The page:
Before Potatoes, Irish Food Was All About Milk

The centuries-long marriage between Ireland and the potato is known throughout the world, when the Irish Potato Famine caused about a million Irish to perish due to a lack of their main crop (via History). Irish potato dishes remain an indispensable part of the country's cuisine, but it's curious to consider what the Irish lived on before potatoes were brought overseas from the New World. After all, the first inhabitants of Ireland arrived around eight thousand years ago, while the potato only came about in the 16th century, per Irish Central.

The potato became a staple for the Irish for a reason: it didn't require much space and grew plentifully in the country's rugged, often challenging terrain. But before the potato's arrival, the Irish depended on something entirely different, dairy. From curds to milk to cheese, dairy was vital for pre-potato Ireland. There is an abundance of evidence attesting to this, including archaeological discoveries of dairy pots and literary accounts of dairy-based diets. A.T. Lucas' "Irish Food Before the Potato" found the mention of poisoned faiscre grotha, or "pressed curd," as early as the fifth century in an account of an attempt to kill St. Patrick. Thus, dairy has been a part of Irish culture for a very long time indeed.

White foods or banbidh

The Irish diet so heavily revolved around dairy that there was a catch-all term for dairy products: banbidh, which means white foods, or sometimes referred to as whitemeat in literature, according to "Irish Food Before the Potato." Lucas explains that milk was crucial to keep in the home due to the cultural importance of hospitality. Milk was offered as a refreshment, and its significant role is highlighted by accounts of saints offering milk to guests. These "white foods" were typically formed from curds (often cheese), whether they came from boiling the milk and adding buttermilk or rennet, as Lucas states.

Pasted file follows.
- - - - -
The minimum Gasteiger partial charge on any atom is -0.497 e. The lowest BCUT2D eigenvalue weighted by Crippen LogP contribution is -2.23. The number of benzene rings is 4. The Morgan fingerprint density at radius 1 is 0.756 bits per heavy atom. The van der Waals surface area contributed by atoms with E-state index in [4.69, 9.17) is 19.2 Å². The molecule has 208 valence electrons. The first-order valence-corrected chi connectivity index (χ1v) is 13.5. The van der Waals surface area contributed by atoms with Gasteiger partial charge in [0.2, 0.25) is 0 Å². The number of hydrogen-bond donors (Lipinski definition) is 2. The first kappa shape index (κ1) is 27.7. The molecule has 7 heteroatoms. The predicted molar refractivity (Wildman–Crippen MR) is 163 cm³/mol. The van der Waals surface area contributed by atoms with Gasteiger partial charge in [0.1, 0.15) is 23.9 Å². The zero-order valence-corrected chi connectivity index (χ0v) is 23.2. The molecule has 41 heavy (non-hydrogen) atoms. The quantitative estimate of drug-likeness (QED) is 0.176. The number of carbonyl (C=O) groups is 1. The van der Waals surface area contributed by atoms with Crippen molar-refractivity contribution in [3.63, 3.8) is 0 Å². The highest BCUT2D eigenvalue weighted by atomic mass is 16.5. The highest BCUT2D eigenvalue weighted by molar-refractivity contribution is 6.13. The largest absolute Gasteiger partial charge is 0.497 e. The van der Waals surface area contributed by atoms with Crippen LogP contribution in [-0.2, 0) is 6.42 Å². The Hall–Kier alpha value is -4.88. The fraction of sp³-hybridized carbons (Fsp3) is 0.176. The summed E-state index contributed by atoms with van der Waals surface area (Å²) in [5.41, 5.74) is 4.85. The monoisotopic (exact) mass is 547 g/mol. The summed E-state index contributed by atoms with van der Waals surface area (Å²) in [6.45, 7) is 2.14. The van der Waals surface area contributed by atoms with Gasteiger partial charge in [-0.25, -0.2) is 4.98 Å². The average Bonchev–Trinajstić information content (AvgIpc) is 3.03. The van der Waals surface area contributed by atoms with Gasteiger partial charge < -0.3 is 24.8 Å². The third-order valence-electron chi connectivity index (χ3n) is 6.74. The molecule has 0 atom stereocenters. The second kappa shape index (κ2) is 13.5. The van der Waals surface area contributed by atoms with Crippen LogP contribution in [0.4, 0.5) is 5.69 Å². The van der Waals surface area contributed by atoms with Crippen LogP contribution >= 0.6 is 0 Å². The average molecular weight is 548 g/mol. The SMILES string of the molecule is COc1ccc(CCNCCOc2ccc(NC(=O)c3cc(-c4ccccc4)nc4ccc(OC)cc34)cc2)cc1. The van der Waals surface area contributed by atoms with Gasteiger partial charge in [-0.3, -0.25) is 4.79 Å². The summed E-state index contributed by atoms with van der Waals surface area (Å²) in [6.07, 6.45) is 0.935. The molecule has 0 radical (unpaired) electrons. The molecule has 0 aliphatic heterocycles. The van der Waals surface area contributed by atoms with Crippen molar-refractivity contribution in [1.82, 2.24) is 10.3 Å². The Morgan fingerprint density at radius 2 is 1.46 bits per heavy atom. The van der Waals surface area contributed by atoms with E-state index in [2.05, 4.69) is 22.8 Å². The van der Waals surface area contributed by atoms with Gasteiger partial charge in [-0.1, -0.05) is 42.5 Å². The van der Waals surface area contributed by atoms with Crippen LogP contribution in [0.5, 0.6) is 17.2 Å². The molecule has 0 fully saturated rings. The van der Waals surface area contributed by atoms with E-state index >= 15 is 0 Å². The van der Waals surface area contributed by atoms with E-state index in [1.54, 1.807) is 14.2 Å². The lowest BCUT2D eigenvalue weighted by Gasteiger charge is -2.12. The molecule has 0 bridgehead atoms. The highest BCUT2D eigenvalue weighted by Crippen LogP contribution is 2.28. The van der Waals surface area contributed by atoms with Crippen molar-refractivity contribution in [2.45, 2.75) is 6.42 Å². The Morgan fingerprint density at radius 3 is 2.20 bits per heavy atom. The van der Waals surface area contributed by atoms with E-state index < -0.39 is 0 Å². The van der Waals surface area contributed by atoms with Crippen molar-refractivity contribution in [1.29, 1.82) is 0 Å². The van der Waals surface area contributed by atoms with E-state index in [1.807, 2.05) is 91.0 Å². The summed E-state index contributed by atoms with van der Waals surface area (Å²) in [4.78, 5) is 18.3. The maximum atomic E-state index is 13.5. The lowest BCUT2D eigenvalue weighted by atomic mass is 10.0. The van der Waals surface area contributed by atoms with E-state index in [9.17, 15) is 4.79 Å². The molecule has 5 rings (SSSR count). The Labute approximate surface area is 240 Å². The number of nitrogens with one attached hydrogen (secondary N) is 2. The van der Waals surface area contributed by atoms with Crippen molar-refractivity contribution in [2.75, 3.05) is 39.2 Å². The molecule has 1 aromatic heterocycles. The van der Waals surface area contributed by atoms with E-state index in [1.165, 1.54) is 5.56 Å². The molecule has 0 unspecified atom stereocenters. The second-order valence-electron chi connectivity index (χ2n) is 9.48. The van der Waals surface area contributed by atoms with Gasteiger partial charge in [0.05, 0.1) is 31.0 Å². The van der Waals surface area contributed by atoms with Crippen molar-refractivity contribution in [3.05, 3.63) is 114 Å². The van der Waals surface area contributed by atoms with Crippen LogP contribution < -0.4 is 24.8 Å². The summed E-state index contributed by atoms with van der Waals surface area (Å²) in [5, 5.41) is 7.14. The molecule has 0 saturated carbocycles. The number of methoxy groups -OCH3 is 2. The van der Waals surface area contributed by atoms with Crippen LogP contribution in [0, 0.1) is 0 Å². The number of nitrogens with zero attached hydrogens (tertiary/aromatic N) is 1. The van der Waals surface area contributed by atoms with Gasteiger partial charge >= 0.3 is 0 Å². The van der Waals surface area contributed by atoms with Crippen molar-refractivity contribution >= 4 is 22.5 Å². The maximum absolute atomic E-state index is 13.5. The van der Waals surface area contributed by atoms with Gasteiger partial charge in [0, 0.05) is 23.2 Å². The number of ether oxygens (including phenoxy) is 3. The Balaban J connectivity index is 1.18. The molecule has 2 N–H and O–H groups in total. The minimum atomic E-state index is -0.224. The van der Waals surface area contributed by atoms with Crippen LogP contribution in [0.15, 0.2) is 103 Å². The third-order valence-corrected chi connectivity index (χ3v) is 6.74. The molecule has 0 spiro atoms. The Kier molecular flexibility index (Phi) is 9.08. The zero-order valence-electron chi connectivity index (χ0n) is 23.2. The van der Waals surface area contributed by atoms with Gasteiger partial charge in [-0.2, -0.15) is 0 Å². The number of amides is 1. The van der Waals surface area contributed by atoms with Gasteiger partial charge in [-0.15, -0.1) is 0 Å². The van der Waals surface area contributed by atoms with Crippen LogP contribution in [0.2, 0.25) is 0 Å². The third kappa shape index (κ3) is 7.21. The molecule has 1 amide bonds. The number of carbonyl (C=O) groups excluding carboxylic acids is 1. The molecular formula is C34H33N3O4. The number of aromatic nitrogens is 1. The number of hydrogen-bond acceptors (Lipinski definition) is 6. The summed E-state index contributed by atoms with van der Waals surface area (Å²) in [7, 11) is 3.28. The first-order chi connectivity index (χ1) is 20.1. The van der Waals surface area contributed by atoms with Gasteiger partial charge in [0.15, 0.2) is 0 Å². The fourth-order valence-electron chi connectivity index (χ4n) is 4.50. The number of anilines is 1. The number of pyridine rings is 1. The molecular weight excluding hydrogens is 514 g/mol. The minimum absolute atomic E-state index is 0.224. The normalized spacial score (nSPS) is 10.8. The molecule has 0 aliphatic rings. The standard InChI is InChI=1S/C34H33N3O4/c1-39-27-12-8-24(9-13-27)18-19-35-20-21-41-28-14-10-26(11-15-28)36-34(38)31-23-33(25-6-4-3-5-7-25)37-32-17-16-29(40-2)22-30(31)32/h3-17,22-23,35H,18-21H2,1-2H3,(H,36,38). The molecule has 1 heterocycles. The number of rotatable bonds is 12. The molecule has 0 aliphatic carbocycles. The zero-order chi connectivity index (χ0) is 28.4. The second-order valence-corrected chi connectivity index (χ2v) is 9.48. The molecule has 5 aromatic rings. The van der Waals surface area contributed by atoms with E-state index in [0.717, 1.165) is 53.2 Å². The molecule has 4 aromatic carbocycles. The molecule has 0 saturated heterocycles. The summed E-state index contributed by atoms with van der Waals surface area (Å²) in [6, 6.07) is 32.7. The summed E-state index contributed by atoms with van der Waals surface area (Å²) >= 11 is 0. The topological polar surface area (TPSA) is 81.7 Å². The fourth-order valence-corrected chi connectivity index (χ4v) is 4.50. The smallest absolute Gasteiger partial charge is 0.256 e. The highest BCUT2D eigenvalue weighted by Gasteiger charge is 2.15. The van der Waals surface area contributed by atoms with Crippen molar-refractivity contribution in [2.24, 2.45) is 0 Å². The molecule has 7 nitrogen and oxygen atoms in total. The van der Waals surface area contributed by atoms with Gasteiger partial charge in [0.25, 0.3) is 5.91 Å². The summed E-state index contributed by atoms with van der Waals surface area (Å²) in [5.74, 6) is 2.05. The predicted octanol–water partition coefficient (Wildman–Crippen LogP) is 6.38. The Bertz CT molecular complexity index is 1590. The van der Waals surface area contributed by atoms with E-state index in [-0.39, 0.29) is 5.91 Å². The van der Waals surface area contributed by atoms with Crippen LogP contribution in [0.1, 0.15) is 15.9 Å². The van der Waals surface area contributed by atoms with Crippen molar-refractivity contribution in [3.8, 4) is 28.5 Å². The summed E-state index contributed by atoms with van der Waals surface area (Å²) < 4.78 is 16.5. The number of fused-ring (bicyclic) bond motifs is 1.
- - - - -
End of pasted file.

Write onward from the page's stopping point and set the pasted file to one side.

We can also see the prevalence of dairy products in Irish mythology, particularly in the story of Queen Maeve's death. Irish Central recounts the well-known tale in which Queen Maeve was killed by her nephew by replacing a stone in his sling with a hard piece of cheese. "Irish Food Before the Potato" further traces the evolution of Irish dairy in the use of garlic-flavored butter and onion-flavored butter, which goes back to the 12th century.

When the potato reached Ireland around 1590, this dairy-based diet stayed prominent amongst the elite, while the general population resorted, almost entirely, to the new, starchy vegetable. Lucas refers to the introduction of the potato as an "ethnographical disaster" for the country, but the potato gave way to traditional dishes like colcannon that combine Ireland's millennia-old love of dairy with its new favorite crop.